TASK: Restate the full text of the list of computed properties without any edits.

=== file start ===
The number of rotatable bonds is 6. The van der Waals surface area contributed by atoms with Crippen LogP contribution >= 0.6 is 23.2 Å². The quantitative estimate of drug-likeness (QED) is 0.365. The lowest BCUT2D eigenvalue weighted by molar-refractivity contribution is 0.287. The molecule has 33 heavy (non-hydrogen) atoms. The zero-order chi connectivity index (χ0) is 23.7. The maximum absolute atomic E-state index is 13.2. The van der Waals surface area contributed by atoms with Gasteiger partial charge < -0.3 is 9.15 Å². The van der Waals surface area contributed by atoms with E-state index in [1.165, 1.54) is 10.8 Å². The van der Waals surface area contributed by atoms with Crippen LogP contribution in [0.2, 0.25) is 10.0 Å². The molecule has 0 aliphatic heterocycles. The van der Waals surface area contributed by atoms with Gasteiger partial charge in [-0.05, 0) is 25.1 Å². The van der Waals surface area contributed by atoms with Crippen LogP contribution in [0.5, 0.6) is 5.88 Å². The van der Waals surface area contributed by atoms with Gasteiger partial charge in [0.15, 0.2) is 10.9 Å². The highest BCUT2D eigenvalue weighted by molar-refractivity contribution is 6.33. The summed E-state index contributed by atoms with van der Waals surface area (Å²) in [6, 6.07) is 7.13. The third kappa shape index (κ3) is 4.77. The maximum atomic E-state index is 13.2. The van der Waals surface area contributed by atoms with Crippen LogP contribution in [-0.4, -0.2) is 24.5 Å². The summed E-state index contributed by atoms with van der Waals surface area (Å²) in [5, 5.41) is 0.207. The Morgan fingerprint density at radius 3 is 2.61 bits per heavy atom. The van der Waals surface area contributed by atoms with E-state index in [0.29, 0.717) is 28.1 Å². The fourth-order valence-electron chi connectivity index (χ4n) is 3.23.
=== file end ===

The number of rotatable bonds is 6. The van der Waals surface area contributed by atoms with Crippen LogP contribution >= 0.6 is 23.2 Å². The quantitative estimate of drug-likeness (QED) is 0.365. The lowest BCUT2D eigenvalue weighted by molar-refractivity contribution is 0.287. The molecule has 33 heavy (non-hydrogen) atoms. The zero-order chi connectivity index (χ0) is 23.7. The maximum absolute atomic E-state index is 13.2. The van der Waals surface area contributed by atoms with Gasteiger partial charge < -0.3 is 9.15 Å². The van der Waals surface area contributed by atoms with E-state index in [1.165, 1.54) is 10.8 Å². The van der Waals surface area contributed by atoms with Crippen LogP contribution in [0.2, 0.25) is 10.0 Å². The molecule has 0 aliphatic heterocycles. The van der Waals surface area contributed by atoms with Gasteiger partial charge in [-0.05, 0) is 25.1 Å². The van der Waals surface area contributed by atoms with Crippen LogP contribution in [0.5, 0.6) is 5.88 Å². The van der Waals surface area contributed by atoms with Gasteiger partial charge in [0.15, 0.2) is 10.9 Å². The highest BCUT2D eigenvalue weighted by molar-refractivity contribution is 6.33. The summed E-state index contributed by atoms with van der Waals surface area (Å²) in [6, 6.07) is 7.13. The third kappa shape index (κ3) is 4.77. The maximum atomic E-state index is 13.2. The van der Waals surface area contributed by atoms with Crippen LogP contribution in [-0.4, -0.2) is 24.5 Å². The summed E-state index contributed by atoms with van der Waals surface area (Å²) in [5, 5.41) is 0.207. The Morgan fingerprint density at radius 3 is 2.61 bits per heavy atom. The van der Waals surface area contributed by atoms with E-state index in [0.29, 0.717) is 28.1 Å². The fourth-order valence-electron chi connectivity index (χ4n) is 3.23.